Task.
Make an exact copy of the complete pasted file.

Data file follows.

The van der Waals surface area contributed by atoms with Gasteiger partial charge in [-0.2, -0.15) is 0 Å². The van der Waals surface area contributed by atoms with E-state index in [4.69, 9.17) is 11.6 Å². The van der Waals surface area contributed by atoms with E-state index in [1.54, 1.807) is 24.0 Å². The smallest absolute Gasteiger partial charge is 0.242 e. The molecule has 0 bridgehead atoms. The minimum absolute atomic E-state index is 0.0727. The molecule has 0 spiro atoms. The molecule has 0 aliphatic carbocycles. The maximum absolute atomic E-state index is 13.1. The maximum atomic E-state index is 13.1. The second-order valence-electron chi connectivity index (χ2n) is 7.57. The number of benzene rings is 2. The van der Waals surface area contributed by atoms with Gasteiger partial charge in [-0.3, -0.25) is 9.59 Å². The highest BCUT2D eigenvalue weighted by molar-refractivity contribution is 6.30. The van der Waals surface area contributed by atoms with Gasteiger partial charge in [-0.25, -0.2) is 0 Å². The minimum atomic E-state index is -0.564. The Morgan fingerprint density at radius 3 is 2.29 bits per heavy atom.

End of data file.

The van der Waals surface area contributed by atoms with Gasteiger partial charge in [-0.2, -0.15) is 0 Å². The van der Waals surface area contributed by atoms with E-state index in [4.69, 9.17) is 11.6 Å². The van der Waals surface area contributed by atoms with E-state index in [1.54, 1.807) is 24.0 Å². The smallest absolute Gasteiger partial charge is 0.242 e. The molecule has 0 bridgehead atoms. The minimum absolute atomic E-state index is 0.0727. The molecule has 0 spiro atoms. The molecule has 0 aliphatic carbocycles. The maximum absolute atomic E-state index is 13.1. The maximum atomic E-state index is 13.1. The second-order valence-electron chi connectivity index (χ2n) is 7.57. The number of benzene rings is 2. The van der Waals surface area contributed by atoms with Gasteiger partial charge in [-0.3, -0.25) is 9.59 Å². The highest BCUT2D eigenvalue weighted by molar-refractivity contribution is 6.30. The van der Waals surface area contributed by atoms with Gasteiger partial charge in [-0.25, -0.2) is 0 Å². The minimum atomic E-state index is -0.564. The Morgan fingerprint density at radius 3 is 2.29 bits per heavy atom.